Must-know! Exercising with a face mask
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During the pandemic of COVID-19, wearing a face mask while exercising in public has become a social norm. Different types of masks have varying degrees of airflow restriction, depending on the material and thickness. Professional athletes who have higher fitness levels may not feel the effects of a face mask as significantly as someone who is just starting to exercise. Attention should be paid to how the body responds to the workout while wearing a face mask, especially during conducting higher-intensity exercises. If abnormal sign develops, wearing a face mask and other exercise modifications can be adjusted accordingly.
Face masks and exercise
In spite of the consistency in the recommendation that people should wear face masks as a daily habit, wearing a mask during conducting physical activities or exercise might potentially cause negative impacts to the body. Since a face mask usually covers the mouth and nose, wearing a face mask while exercising may limit ventilation and impair oxygen levels, causing breathing difficulties, shortness of breath and chest tightness. However, respiratory effects generated by wearing a mask vary among individuals, depending on personal conditions, intensity level of exercise and the types of masks.
- Professional or amateur athletes: In general, athletes even who have a relatively high level of fitness should expect to experience fatigue faster when exercising with a face mask due to limited ventilation and reduced oxygen levels. However, athletes with regular training are prone to be more tolerant of wearing a mask while having moderate-intensity exercise. Performing high-intensity exercise might need increased ventilation if mask is worn during exercise. As a result, this might lead to breathing issues and impaired fitness level. A scientific-based attempt has been made to practically adapt face masks for professional athletes aiming at improving their physical fitness. Nonetheless, recent researches have indicated that wearing face mask during conducting a normal exercise does not enhance athletic performance. Instead, it helps strengthening the respiratory musculature by making it work harder, resulting in improved endurance capacity in well-trained athletes.
- People who do not exercise regularly or the elderly: Wearing a face mask during exercise might increase the risk of breathing problems since the body is not familiar to limited ventilation, therefore the heart and lungs tend to work harder than usual, resulting in increased risks of life-threatening conditions e.g. sudden cardiac death or heart attack.
Types of face masks
Different masks have varying levels of airflow restriction, depending on purposes, material and its thickness. With fewer air, the body has less available oxygen to utilize during exercise, affecting respiratory system. Different types of masks include:
• N95 mask: N95 mask or respirator is a respiratory protective device designed to achieve a very close facial fit. N95 type is the most common particulate-filtering facepiece respirator. It can prevent viral droplets due to the efficient filtration of ultra small particles. However, N95 mask increases the effort in breathing and it may cause a significant discomfort while exercising. Although some N95 masks have an exhalation valve on the front, it does not help to breathe easier. Besides causing breathing difficulties and shortness of breath during conducting exercise, wearing N95 can reduce physical fitness level and performance.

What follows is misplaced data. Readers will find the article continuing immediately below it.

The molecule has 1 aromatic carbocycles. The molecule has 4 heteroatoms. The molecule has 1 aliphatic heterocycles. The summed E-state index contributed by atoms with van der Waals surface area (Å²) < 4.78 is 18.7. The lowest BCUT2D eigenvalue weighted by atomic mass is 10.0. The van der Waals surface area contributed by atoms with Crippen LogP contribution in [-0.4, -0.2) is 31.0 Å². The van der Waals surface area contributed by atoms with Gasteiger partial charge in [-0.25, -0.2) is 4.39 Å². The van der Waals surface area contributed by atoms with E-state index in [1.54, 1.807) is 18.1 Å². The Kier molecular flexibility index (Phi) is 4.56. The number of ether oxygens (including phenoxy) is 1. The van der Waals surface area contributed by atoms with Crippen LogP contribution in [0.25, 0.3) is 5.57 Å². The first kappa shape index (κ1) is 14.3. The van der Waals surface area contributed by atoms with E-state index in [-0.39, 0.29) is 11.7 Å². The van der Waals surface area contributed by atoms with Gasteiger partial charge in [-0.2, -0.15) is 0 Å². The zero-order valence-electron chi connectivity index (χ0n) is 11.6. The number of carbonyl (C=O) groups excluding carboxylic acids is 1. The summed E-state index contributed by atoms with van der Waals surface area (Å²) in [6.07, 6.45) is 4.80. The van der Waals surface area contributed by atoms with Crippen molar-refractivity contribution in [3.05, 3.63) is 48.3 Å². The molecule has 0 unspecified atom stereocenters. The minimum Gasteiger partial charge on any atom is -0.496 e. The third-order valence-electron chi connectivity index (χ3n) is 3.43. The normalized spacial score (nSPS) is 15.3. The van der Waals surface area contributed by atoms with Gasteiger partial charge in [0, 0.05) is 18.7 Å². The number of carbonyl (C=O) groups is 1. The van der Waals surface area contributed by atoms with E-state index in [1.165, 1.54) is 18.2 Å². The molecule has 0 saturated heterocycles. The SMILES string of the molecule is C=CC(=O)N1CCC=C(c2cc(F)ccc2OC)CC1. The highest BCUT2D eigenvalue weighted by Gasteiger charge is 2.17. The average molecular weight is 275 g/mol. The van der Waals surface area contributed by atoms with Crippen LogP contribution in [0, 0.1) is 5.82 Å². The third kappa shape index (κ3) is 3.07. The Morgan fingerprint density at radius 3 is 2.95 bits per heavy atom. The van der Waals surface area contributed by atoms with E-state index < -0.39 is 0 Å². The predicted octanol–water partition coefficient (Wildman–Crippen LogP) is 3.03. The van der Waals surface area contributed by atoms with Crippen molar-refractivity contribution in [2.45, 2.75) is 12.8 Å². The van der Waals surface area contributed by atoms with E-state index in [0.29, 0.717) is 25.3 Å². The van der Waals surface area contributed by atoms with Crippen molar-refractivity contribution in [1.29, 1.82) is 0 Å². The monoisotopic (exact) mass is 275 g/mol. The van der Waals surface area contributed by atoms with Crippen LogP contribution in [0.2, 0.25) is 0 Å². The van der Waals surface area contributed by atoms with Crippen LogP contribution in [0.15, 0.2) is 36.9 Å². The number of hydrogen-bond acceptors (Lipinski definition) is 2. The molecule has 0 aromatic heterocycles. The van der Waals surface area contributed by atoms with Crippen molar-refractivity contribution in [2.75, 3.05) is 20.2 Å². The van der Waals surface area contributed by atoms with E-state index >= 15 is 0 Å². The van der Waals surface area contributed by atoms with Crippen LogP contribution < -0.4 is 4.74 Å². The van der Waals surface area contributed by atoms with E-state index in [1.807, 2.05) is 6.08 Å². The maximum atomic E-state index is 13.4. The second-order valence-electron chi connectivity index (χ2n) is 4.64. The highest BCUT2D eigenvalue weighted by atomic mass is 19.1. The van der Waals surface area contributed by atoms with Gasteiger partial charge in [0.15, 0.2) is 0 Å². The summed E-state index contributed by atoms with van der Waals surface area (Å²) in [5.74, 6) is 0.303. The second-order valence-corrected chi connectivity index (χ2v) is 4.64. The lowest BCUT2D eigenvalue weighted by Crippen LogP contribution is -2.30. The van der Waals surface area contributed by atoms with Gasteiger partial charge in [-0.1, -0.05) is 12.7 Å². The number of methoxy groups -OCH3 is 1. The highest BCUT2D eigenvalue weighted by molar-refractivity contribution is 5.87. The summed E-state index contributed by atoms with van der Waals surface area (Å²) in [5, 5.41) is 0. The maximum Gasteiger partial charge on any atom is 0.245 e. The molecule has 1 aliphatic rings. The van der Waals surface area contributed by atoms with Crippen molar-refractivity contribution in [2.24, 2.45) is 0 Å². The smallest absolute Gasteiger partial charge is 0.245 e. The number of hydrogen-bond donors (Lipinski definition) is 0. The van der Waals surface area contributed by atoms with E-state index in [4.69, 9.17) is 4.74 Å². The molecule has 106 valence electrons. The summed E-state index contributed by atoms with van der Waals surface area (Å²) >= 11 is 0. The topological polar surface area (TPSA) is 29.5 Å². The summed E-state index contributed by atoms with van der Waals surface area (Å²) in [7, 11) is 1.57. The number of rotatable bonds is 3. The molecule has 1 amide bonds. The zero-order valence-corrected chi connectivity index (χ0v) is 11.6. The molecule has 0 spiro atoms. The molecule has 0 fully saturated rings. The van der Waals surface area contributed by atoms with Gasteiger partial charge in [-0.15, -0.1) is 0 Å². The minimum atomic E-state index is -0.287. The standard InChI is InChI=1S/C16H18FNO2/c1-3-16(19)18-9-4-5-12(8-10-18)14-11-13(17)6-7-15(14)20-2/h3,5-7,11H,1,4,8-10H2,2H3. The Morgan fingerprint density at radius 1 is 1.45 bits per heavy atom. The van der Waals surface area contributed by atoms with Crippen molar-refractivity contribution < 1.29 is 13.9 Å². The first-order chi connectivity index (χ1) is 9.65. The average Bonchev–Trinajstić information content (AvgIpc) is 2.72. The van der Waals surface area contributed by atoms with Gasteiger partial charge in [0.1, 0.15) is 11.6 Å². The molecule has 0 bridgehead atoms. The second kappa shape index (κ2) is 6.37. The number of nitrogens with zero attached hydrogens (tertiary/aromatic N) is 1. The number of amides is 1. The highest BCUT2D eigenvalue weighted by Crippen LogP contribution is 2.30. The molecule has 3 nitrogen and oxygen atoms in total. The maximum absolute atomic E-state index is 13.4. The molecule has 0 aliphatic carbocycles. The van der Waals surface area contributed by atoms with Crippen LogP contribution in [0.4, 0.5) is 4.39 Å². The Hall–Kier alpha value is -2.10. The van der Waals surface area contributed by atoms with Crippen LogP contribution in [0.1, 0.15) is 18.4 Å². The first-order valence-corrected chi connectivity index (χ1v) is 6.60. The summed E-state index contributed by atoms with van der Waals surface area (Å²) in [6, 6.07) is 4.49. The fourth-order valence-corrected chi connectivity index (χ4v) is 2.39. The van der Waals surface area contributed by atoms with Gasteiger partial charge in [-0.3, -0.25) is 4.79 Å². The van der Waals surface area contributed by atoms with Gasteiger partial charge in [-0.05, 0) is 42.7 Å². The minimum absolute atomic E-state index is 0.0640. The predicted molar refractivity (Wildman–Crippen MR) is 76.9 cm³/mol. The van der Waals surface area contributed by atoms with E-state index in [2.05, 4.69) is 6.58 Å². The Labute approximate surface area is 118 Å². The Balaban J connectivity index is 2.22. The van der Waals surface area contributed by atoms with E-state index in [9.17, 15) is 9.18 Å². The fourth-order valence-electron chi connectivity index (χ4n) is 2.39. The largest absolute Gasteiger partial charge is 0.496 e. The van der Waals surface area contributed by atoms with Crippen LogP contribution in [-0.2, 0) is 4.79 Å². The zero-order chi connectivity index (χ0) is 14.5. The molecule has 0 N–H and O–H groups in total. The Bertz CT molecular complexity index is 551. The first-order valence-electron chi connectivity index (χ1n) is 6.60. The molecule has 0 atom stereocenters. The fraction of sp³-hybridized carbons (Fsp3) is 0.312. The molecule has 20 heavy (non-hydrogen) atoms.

• Surgical mask: A surgical mask is intended to be worn for preventing infections via liquid droplets and aerosols. If surgical mask is worn properly, it can also cause breathing issues and fatigue. And as the weather warms up, wearing surgical masks could become sweaty and uncomfortable, leading to more frequent touching of the face and nose which may increase the risk of viral transmission.
• Cloth mask: Even though a cloth mask is more convenient to wear and considered an alternative for personal protection, it cannot filter fine particles and prevent viral transmission during direct exposure to droplets produced by sneezing or coughing.
• Face covering: A cloth face covering should fully cover the mouth and nose while allowing comfortable breathing. It can be as simple as a scarf or bandana that ties behind the head. Even though a cloth face covering can reduce the droplet dispersion in case of sneezing or coughing, its effectiveness in filtering tiny particles or droplets is considerably limited, compared to surgical mask and N95. In addition, wearing a face covering at all times can also impair ventilation and induce breathing problems.
Given the current circumstances, at-home workouts is highly suggested in order to contain viral transmission and reduce risk of infections. If exercise is conducted in private or isolation areas, wearing face mask might be unnecessary. Especially outdoor exercise, social distancing must be strictly complied with since droplets contaminated with viruses from infected people when sneezing or coughing might spread further due to speed and wind velocity. To conduct a safe exercise, congested areas and vigorous-intensity exercise should be avoided. In addition, type of exercise and mask should be selected appropriated based on individual’s conditions. Furthermore, all preventive measures must be strictly followed. If any abnormal sign or symptom exhibits, medical attention must be sought as soon as possible.